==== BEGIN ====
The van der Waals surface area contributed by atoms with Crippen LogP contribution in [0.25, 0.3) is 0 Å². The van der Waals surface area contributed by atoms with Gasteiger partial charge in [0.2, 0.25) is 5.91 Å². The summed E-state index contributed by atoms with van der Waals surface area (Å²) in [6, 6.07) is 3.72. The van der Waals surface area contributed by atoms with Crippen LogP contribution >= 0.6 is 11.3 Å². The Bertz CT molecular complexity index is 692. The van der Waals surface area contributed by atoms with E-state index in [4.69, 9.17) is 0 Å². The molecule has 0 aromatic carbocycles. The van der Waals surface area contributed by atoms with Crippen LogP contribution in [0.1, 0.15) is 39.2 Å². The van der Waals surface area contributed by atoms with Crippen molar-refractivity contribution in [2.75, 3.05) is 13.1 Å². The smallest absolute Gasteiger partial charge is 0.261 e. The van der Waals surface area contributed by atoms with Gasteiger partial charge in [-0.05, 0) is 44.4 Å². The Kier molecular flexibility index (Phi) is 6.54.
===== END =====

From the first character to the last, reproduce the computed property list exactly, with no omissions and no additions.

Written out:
The van der Waals surface area contributed by atoms with Crippen LogP contribution in [0.25, 0.3) is 0 Å². The van der Waals surface area contributed by atoms with Gasteiger partial charge in [0.2, 0.25) is 5.91 Å². The summed E-state index contributed by atoms with van der Waals surface area (Å²) in [6, 6.07) is 3.72. The van der Waals surface area contributed by atoms with Crippen LogP contribution >= 0.6 is 11.3 Å². The Bertz CT molecular complexity index is 692. The van der Waals surface area contributed by atoms with E-state index in [4.69, 9.17) is 0 Å². The molecule has 0 aromatic carbocycles. The van der Waals surface area contributed by atoms with Crippen LogP contribution in [0.1, 0.15) is 39.2 Å². The van der Waals surface area contributed by atoms with Crippen molar-refractivity contribution in [2.75, 3.05) is 13.1 Å². The smallest absolute Gasteiger partial charge is 0.261 e. The van der Waals surface area contributed by atoms with Gasteiger partial charge in [-0.05, 0) is 44.4 Å². The Kier molecular flexibility index (Phi) is 6.54.